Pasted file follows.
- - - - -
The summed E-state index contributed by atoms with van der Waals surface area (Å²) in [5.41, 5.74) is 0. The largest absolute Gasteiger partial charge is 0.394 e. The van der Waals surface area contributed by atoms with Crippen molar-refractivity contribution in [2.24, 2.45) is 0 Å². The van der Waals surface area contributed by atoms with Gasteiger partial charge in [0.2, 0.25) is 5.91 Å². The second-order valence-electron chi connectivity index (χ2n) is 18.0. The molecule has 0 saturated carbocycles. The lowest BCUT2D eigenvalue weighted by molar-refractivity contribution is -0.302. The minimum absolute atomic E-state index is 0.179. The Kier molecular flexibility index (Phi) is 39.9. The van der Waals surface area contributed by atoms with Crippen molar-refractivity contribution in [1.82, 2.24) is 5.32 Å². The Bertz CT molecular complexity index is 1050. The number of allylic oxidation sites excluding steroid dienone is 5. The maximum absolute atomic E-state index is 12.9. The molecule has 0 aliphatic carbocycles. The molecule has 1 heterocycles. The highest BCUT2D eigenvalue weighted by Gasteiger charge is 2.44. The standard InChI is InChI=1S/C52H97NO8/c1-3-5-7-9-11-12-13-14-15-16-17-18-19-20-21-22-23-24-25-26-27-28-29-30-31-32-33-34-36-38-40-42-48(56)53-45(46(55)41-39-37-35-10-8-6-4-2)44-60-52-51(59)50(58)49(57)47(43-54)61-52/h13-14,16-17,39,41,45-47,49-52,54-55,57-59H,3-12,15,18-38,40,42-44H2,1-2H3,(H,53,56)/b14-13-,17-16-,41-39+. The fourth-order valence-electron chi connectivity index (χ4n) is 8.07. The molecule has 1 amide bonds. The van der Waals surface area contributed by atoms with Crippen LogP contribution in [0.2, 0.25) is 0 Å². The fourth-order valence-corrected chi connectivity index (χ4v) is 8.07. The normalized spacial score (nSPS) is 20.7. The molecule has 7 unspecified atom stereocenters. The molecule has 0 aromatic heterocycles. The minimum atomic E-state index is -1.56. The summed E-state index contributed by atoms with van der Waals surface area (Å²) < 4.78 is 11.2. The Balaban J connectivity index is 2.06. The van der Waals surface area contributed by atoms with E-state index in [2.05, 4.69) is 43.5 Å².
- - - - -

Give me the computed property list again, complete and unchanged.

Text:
The summed E-state index contributed by atoms with van der Waals surface area (Å²) in [5.41, 5.74) is 0. The largest absolute Gasteiger partial charge is 0.394 e. The van der Waals surface area contributed by atoms with Crippen molar-refractivity contribution in [2.24, 2.45) is 0 Å². The van der Waals surface area contributed by atoms with Gasteiger partial charge in [0.2, 0.25) is 5.91 Å². The second-order valence-electron chi connectivity index (χ2n) is 18.0. The molecule has 0 saturated carbocycles. The lowest BCUT2D eigenvalue weighted by molar-refractivity contribution is -0.302. The minimum absolute atomic E-state index is 0.179. The Kier molecular flexibility index (Phi) is 39.9. The van der Waals surface area contributed by atoms with Crippen molar-refractivity contribution in [1.82, 2.24) is 5.32 Å². The Bertz CT molecular complexity index is 1050. The number of allylic oxidation sites excluding steroid dienone is 5. The maximum absolute atomic E-state index is 12.9. The molecule has 0 aliphatic carbocycles. The molecule has 1 heterocycles. The highest BCUT2D eigenvalue weighted by Gasteiger charge is 2.44. The standard InChI is InChI=1S/C52H97NO8/c1-3-5-7-9-11-12-13-14-15-16-17-18-19-20-21-22-23-24-25-26-27-28-29-30-31-32-33-34-36-38-40-42-48(56)53-45(46(55)41-39-37-35-10-8-6-4-2)44-60-52-51(59)50(58)49(57)47(43-54)61-52/h13-14,16-17,39,41,45-47,49-52,54-55,57-59H,3-12,15,18-38,40,42-44H2,1-2H3,(H,53,56)/b14-13-,17-16-,41-39+. The fourth-order valence-electron chi connectivity index (χ4n) is 8.07. The molecule has 1 amide bonds. The van der Waals surface area contributed by atoms with Crippen LogP contribution in [0.2, 0.25) is 0 Å². The fourth-order valence-corrected chi connectivity index (χ4v) is 8.07. The normalized spacial score (nSPS) is 20.7. The molecule has 7 unspecified atom stereocenters. The molecule has 0 aromatic heterocycles. The minimum atomic E-state index is -1.56. The summed E-state index contributed by atoms with van der Waals surface area (Å²) < 4.78 is 11.2. The Balaban J connectivity index is 2.06. The van der Waals surface area contributed by atoms with E-state index in [2.05, 4.69) is 43.5 Å².